Melanie Griffith

More importantly, the women in Fear City are not the women of film noir.  They are neither victims nor predators.  They are autonomous units with fully realized and complex relationships.  The candor with which the filmmakers address Melanie Griffith’s character’s sexual fluidity immediately allows her character to transcend the audience’s assumptions that she is merely an object of desire and sexual fulfillment.  So although women are sexualized in the film, that sexualization is consistently undermined much in the same way as the sequence I cited above.  This jockeying back and forth between the polemics of sexual representation within the narrative milieu of Fear City represents the foundation for Ferrara’s interpretation of sexual politics in all of his films to follow.

The postmodern impulse of Fear City to subvert the very genre to which it aligns itself is not just the singular fancy of Abel Ferrara, it is inherently implied by  the very notion of neo-noir.  It is still of consequence to note a significant aesthetic shift that heavily informs the postmodern renderings of the genre.  Consider that by the eighties American cinematic tastes and sensibilities had shifted dramatically since the forties.  The idealization of heroes who are as good as they are corrupt, but nonetheless heroic, as epitomized by Robert Mitchum in Out Of The Past, had given way to heroes that were even more flawed, and thusly far less heroic.  Gene Hackman seems to have best captured this post-sixties shift in sensibilities with his roles in Friedkin’s The French Connection (1971), Penn’s Night Moves (1975), and Schatzberg’s Scarecrow (1973).  In each of these three films Hackman is the “any man” in a quite literal sense.  As the seventies unfolded as the “me” decade, so did a new romantic notion of heroism.  It is from here that the neo-noir of American cinema adopted its new archetypal hero, the burnt out cousin of Robert Mitchum (played by Tom Berenger in Fear City).

Currency is not the exclusive motivation behind Ferrara and St. John’s post-modernist approach towards their material.  Films with an explicit relationship to what is commonly considered film noir had never really stopped being in vogue, nor did their production ever cease.  In the decade prior to Fear City’s release three of the most notable films to have an affiliation, if not an interest, in noir were released; Bernardo Bertolucci’s The Conformist (1970), Rainer Werner Fassbinder’s The American Soldier (1970) and Robert Altman’s The Long Goodbye (1973).  None of these three films is neo-noir, each attempts a far more ambitious deconstruction of noir than what the more complacent neo-noir genre can attempt without becoming branded as “art-house”.  The significance of these three films and the manner with which they engage in a dialogue of noir aesthetics is that through the demystification and deconstruction of noir within the complexes of each of these three films one finds the very distillation that enables neo-noir to exist as a viable commercial genre.  Bertolucci appropriates a noir lighting scheme to lend psychological colorings to his images within a historical drama; Fassbinder breaks the narrative and visual tropes of noir down to a Brechtian minimalism to find the heart of noir’s allure as a romanticized fantasy; Altman denies every aspect of noir in his film except the promise of a nostalgia for film noir to be fulfilled, even though he has no interest in keeping that promise.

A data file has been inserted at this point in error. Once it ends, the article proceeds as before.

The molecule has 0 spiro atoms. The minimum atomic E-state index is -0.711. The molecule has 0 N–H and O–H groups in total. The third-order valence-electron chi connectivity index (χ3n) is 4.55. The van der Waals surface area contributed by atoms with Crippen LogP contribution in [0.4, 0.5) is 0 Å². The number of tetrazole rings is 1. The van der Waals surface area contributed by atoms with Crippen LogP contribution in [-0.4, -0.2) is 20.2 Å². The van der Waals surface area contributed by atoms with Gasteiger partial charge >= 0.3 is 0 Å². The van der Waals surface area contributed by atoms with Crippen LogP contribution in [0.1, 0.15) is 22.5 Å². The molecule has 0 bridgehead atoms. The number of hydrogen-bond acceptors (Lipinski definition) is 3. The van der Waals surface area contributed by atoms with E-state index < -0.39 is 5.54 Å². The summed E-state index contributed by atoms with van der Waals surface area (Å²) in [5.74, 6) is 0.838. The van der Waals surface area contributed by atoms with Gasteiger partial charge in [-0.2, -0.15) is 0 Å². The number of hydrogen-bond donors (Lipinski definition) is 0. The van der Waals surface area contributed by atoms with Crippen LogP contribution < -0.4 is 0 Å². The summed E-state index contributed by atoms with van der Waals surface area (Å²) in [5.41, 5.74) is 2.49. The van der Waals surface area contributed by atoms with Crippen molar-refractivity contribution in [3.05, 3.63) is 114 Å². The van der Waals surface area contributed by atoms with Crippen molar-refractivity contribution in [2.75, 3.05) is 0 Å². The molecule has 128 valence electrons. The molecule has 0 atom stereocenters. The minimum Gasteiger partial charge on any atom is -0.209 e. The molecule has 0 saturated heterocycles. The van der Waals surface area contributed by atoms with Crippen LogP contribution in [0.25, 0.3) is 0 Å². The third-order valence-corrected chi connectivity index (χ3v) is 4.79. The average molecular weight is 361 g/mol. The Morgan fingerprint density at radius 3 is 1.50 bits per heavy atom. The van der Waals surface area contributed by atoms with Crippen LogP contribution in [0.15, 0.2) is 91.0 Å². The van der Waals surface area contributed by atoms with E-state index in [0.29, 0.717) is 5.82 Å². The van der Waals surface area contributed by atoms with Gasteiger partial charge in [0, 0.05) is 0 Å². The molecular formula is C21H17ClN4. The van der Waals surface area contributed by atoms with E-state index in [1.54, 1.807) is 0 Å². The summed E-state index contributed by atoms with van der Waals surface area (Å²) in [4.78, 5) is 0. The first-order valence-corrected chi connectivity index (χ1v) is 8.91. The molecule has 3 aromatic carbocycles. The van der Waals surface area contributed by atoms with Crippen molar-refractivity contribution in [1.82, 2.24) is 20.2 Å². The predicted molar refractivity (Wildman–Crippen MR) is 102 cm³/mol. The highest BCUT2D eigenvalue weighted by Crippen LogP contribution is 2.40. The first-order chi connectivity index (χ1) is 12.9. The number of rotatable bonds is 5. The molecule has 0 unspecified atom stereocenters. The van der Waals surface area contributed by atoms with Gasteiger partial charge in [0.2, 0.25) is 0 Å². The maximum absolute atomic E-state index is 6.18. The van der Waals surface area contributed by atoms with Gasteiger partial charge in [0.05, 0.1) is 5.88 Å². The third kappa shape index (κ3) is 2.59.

Tom Berenger

Fear City, as most neo-noir films do, implements each of these three tactics to a degree.  But Fear City, along with Body Heat, Blood Simple, Pulp Fiction, etc., is different from The Conformist, The American Soldier and The Long Goodbye mainly because the authors of these later films earnestly believe in the fantasy of film noir.  

Abel Ferrara and Nicholas St. John see film noir as a quintessential narrative construct in which to work.  Fear City represents an honest conviction and belief in the power of that genre.  That said, what is even more important about Fear City is that the genre of film noir/neo-noir is employed, distorted and manipulated in the search for an emotional truth.  This is Fear City’s greatest success.  The film may not live up to the superficial genre delights of Kasdan’s and Tarantino’s films, nor the analytical complexes of Fassbinder, Altman and Bertolucci, but it does find a filmmaker successfully mapping an approach to genre that is wholly unique and will be put to practice for the rest of his career.

-Robert Curry

 

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What Does Robert De Niro Have To Say About The Vietnam War?

This film is much more radical than Greetings.  It deals with the obscenity of the white middle class.  And we are white middle class, Chuck and I and everybody we know.  So we’re making a movie about the white middle class.  And we’re using the blacks to reflect the white culture.  Because the blacks stand outside the system and they see what we are.

-Brian De Palma, 1970

Much of Taxi Driver arose from my feeling that movies are really a kind of dream-state, or like taking dope.

-Martin Scorsese, 1988

Perhaps by the 90s a sufficient time gap will have elapsed to allow filmmakers to approach the subject of Vietnam in a more detached, balanced, and analytical manner.

-Jonathan Rosenbaum, 1980s

still from Milestones (1975)

still from Milestones (1975)

for Dan Dickerson